Tropical forests cover Indonesia’s abundance of islands stretching from east to west, amounting to 10 percent of the world’s tropical forests, which is more than any other country except Brazil and Congo. Providing habitat to a wide range of biodiversity including alpine belt vegetation, the tropical forest resources of Indonesia include rain forests, seasonal forests, mangroves and savanna forests. Spanning the zoogeographical Oriental and Australasia provinces, the islands have provided isolated environments for species to evolve independently of other biological systems. As a result, Indonesia is known today as featuring the highest biodiversity in the world. The special conditions in Indonesia have resulted in a distribution of some 325,000 or 20 percent of the world’s species, despite having only 1.3 percent of the world's land. Included in this biodiversity is 10 percent (just under 30 thousand species) of the world’s seed plants, 60 percent of which are endemic to Indonesia. Despite such a prominent biodiversity, the number of species decreases year by year due to such factors as economic development resulting from the increasing human population, commercial and illegal deforestation, and forest fires. In its National Development Plan, the Indonesian government has included “the reinforcement of sustainable and equitable development infrastructure based on promoting economic reconstruction and the national economic system” as one of five areas of importance, and stresses that the “development of natural resources and the environment” is required for success. Specific measures being taken are surveys and evaluations of the latent potential of biodiversity, sustainable use of biodiversity, citizen participation in conservation activities, and the promotion of environmental education and awareness activities for citizens.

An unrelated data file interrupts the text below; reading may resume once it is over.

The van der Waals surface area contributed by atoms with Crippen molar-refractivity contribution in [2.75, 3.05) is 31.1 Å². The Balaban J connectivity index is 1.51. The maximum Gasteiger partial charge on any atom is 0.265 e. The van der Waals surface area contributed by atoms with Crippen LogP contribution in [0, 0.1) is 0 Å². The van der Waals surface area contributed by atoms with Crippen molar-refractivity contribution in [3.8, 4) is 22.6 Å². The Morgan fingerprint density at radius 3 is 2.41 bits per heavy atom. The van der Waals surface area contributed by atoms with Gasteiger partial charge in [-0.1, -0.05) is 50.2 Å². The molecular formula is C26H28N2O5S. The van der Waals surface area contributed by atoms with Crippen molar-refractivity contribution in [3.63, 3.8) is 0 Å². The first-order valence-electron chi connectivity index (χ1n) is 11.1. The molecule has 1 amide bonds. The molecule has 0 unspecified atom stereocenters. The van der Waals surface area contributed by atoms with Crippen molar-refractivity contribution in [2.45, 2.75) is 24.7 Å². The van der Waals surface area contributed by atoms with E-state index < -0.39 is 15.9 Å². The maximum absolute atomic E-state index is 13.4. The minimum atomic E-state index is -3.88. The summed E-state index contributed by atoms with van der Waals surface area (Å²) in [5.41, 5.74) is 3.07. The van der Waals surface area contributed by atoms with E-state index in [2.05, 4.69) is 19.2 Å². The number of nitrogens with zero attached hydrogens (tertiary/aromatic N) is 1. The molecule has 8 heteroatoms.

The Indonesian Institute of Sciences (LIPI) was formed directly under the Indonesian president with the expectation that its primary role would be to conserve biodiversity in the nation. Established under the LIPI is the Research Center for Biology (RCB). Composed of a zoological, a botanical and a microbiological division, the RCB formulates a national biological research policy. The RCB plays an extensive role in the overall monitoring and evaluation of biological research activities as well as implementing specimen management and fundamental research. Using grant aid, the Japanese government supplied the zoological division of the RCB with research facilities and a specimen repository during 1995 and 1996, and JICA also provided technical cooperation to support research in the eight years from July 1995 to June 2003 under its Biodiversity Conservation Project
The RCB’s historical animal specimen facility was constructed in 1817 in Bogor by the Dutch, who ruled as a suzerain over Indonesia at the time. Specimens have been stored there since the 1800s and now exceed 1.6 million in number, a magnitude of scale vastly surpassing the specimen repositories of any developing nation including all of the ASEAN countries. Despite being widely recognized as a storage facility with a global value, the Bogor facility has fallen into decrepitude, a condition that threatens the viability of these valuable samples.
The Indonesian government has not been merely a passive keeper of those valuable specimens, but has taken them into its care with the potential value they hold as a biodiversity resource of the state as well as an asset of the people, expanding its scope of basic research and educating Indonesian researchers. With the object of continuing their efforts to rediscover the economic value of these specimens, the Indonesian government has requested Japanese government for assistance in creating new facilities. Japanese government has responded with grant aid to construct two new research facilities (for the botany and microbiology divisions) and a repository at the RCB.
The objective of the project is to achieve the goals established when the biodiversity center for botany and microbiology research was first constructed with grant aid from the Japanese government and to ensure its maintenance and operations are carried out properly. Those goals are to: strengthen the capacity to store plant and microorganism specimens, consolidate the research facilities which are currently scattered, and add the capacity of environmental education. Of these goals, the second one may be considered complete as the facility has already been constructed. Specific assistance includes: